Financial illiteracy is the lack of an ability to efficiently handle personal finance matters involving budgeting, saving, investing, and more. Surveys run by government agencies and financial education programs expose the lack of financial knowledge among both Americans and individuals globally. Financial competency is a basic requirement to lead a healthy financial life. Individuals afflicted by financial illiteracy are simply not able to discern between different financial choices and are often unable to reach their financial goals.
The overarching purpose of financial education is not to transfer knowledge from educator to learner. Rather, the end goal of financial literacy initiatives is to elicit positive financial behavioral change by equipping program participants with the critical thinking framework they need to properly assess financial decisions in their lives.
Plenty of research papers have corroborated that financial literacy, when properly administered by a qualified financial educator, has the ability to make real improvements in the financial health of learners.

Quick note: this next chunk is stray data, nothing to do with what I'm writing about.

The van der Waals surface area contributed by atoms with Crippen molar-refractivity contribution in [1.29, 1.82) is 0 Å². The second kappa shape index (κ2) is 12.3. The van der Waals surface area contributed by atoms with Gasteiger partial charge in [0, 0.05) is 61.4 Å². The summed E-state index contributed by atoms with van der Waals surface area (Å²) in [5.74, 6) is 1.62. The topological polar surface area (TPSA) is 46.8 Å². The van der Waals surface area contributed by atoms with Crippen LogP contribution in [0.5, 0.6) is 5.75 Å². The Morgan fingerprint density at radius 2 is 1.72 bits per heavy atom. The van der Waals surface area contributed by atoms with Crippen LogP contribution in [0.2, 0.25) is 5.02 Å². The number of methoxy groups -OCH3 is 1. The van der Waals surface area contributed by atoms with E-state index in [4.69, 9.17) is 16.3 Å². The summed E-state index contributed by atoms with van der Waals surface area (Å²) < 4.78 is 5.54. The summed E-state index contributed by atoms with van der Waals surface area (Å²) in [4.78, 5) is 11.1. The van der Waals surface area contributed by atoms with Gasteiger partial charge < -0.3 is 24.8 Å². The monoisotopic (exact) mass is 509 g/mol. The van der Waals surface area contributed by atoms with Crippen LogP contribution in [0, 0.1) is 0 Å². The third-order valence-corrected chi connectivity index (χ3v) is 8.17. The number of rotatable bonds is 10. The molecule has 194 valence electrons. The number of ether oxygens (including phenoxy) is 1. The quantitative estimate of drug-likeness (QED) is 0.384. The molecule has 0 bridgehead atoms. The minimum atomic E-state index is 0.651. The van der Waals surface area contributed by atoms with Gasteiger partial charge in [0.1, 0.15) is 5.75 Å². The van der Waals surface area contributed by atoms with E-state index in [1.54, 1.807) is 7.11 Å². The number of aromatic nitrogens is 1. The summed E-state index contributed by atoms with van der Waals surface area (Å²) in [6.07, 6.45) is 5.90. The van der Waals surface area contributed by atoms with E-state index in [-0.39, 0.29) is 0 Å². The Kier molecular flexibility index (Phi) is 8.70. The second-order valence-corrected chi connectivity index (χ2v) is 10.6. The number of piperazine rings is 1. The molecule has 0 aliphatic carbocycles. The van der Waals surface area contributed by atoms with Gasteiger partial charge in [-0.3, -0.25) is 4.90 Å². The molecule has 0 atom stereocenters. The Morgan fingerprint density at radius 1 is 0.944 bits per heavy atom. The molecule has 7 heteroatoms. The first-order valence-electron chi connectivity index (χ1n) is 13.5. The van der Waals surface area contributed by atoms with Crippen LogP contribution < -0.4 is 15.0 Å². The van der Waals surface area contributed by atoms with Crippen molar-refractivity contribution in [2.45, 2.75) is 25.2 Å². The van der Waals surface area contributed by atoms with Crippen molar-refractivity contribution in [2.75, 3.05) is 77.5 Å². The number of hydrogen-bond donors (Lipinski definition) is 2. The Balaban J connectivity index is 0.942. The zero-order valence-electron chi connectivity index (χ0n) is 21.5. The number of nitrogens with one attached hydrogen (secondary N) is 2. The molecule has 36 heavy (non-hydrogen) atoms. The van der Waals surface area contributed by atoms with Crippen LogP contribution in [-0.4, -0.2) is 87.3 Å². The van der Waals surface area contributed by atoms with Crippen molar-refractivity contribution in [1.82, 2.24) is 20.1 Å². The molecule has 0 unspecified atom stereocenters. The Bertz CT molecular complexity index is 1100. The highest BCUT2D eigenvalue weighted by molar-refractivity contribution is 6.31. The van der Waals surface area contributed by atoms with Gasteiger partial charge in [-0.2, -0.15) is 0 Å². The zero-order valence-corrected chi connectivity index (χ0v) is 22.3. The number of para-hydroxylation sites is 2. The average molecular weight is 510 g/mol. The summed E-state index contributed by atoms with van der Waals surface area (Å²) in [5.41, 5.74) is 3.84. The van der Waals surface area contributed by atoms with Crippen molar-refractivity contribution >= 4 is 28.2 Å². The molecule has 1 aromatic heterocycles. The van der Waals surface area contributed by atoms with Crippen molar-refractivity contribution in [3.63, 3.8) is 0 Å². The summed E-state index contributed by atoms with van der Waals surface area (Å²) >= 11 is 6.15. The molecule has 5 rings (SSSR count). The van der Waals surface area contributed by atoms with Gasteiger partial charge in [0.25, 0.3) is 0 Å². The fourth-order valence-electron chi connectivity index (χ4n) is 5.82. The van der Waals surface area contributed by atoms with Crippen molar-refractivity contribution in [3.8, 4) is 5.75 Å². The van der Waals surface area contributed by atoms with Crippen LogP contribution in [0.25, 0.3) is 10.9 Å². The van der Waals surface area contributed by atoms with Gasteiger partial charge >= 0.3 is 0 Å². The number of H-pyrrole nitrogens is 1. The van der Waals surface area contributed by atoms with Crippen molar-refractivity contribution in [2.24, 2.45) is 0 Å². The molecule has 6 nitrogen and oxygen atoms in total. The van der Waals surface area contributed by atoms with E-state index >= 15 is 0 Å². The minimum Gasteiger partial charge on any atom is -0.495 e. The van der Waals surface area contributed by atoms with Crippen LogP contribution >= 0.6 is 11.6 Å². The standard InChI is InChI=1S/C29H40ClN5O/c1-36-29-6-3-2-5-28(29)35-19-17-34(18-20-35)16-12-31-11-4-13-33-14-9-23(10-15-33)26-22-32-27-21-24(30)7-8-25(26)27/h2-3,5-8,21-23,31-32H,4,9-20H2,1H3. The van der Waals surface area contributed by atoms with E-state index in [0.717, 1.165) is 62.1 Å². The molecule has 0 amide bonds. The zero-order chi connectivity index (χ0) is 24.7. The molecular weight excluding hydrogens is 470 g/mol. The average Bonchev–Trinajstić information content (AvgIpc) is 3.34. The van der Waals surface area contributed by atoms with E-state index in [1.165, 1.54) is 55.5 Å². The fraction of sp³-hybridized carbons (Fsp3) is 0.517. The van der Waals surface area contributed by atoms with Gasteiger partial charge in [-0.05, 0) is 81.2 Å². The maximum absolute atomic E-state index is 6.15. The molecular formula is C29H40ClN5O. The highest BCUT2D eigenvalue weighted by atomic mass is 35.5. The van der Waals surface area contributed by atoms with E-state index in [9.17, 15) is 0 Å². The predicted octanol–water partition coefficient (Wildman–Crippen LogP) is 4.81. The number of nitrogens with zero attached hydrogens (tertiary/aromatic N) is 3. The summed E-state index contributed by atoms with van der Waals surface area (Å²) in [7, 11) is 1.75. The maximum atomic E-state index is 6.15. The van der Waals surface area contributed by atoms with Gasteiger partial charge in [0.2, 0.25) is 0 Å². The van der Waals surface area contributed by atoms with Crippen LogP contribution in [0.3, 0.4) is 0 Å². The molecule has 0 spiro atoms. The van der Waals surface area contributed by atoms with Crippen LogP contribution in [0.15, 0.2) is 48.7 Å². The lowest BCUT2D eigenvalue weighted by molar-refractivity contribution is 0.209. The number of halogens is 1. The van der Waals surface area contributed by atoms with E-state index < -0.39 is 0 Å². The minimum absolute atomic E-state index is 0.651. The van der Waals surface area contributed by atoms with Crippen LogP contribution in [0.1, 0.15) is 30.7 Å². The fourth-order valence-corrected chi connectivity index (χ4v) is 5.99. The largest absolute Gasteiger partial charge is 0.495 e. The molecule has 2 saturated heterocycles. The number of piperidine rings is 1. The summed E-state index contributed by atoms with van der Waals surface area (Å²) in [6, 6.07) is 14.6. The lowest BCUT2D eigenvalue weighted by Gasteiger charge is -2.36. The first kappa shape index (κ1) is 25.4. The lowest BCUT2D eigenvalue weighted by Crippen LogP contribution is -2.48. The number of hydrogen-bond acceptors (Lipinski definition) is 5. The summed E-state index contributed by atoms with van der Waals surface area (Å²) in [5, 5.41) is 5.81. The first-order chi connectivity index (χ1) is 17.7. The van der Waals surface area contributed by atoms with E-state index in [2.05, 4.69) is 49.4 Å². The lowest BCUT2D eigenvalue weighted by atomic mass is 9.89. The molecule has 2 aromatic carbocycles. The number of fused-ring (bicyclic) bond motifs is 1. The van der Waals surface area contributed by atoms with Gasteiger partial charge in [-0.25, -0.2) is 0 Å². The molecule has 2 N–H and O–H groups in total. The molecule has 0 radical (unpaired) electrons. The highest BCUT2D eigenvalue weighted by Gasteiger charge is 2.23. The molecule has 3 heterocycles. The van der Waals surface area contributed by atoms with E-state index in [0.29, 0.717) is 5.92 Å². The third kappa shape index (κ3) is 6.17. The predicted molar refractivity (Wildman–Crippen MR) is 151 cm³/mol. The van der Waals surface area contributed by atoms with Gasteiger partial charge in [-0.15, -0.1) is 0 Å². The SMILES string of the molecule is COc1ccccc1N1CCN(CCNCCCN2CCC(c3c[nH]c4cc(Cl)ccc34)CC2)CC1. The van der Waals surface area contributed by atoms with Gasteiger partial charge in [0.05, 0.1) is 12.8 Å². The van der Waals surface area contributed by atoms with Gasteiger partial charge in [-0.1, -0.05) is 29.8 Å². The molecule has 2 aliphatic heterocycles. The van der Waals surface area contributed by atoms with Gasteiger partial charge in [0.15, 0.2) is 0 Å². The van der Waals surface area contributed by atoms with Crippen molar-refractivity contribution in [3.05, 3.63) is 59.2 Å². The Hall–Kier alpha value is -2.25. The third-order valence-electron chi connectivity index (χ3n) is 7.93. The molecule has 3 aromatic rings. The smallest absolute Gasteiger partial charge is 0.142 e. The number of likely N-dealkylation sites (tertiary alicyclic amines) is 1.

The Federal Reserve bank of Philadelphia found that counseling delivered via technology was actually better at molding consumer behavior than face-to-face counseling. Programs that are limited on funds can use technology as a means to reach more people with the same level of efficacy and with lower expenses (Federal Reserve Bank of Philadelphia).
57% of millennials have either an advisor or robo advisor (MoneyConfidentKids.com). http://www.moneyconfidentkids.com/content/dam/money-confident-kids/PDFs/PKM-Surveys/2017_PKM_Results.pdf
Financial illiteracy has become a point of concern for communities and governments worried about the effects such a critical lack of knowledge can have on the lives of individuals. Limited access to financial literacy classes and education leave people woefully unprepared. Equipped with only a partial and inadequate framework for thinking about financial decisions, too many individuals submit to making poor financial choices with long-term consequences that are difficult – if not impossible – to correct. Preventing and mitigating financial illiteracy requires the continued efforts of employers, governments, and the financial education industry. National Financial Educators Council, “Financial Illiteracy in America”